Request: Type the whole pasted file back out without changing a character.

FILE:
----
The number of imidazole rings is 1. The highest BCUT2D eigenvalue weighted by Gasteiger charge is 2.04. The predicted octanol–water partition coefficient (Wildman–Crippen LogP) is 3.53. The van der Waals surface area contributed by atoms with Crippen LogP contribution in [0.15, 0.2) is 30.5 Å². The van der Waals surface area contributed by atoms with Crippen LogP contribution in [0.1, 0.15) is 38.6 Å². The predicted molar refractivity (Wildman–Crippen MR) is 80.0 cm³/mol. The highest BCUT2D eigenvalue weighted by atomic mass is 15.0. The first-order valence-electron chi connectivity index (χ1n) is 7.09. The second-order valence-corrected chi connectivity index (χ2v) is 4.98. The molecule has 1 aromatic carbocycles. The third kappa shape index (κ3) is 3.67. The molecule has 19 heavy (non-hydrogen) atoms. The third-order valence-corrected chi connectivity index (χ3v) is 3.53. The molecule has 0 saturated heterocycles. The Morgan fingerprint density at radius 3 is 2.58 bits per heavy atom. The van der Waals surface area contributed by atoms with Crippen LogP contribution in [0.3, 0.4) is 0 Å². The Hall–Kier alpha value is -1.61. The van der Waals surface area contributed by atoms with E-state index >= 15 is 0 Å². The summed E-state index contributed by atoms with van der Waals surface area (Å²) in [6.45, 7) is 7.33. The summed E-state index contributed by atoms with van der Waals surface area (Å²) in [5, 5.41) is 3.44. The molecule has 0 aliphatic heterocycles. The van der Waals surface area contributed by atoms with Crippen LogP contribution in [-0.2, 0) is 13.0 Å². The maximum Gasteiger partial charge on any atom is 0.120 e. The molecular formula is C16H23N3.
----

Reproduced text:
The number of imidazole rings is 1. The highest BCUT2D eigenvalue weighted by Gasteiger charge is 2.04. The predicted octanol–water partition coefficient (Wildman–Crippen LogP) is 3.53. The van der Waals surface area contributed by atoms with Crippen LogP contribution in [0.15, 0.2) is 30.5 Å². The van der Waals surface area contributed by atoms with Crippen LogP contribution in [0.1, 0.15) is 38.6 Å². The predicted molar refractivity (Wildman–Crippen MR) is 80.0 cm³/mol. The highest BCUT2D eigenvalue weighted by atomic mass is 15.0. The first-order valence-electron chi connectivity index (χ1n) is 7.09. The second-order valence-corrected chi connectivity index (χ2v) is 4.98. The molecule has 1 aromatic carbocycles. The third kappa shape index (κ3) is 3.67. The molecule has 19 heavy (non-hydrogen) atoms. The third-order valence-corrected chi connectivity index (χ3v) is 3.53. The molecule has 0 saturated heterocycles. The Morgan fingerprint density at radius 3 is 2.58 bits per heavy atom. The van der Waals surface area contributed by atoms with Crippen LogP contribution in [0.3, 0.4) is 0 Å². The Hall–Kier alpha value is -1.61. The van der Waals surface area contributed by atoms with E-state index >= 15 is 0 Å². The summed E-state index contributed by atoms with van der Waals surface area (Å²) in [6.45, 7) is 7.33. The summed E-state index contributed by atoms with van der Waals surface area (Å²) in [5, 5.41) is 3.44. The molecule has 0 aliphatic heterocycles. The van der Waals surface area contributed by atoms with Crippen LogP contribution in [-0.2, 0) is 13.0 Å². The maximum Gasteiger partial charge on any atom is 0.120 e. The molecular formula is C16H23N3.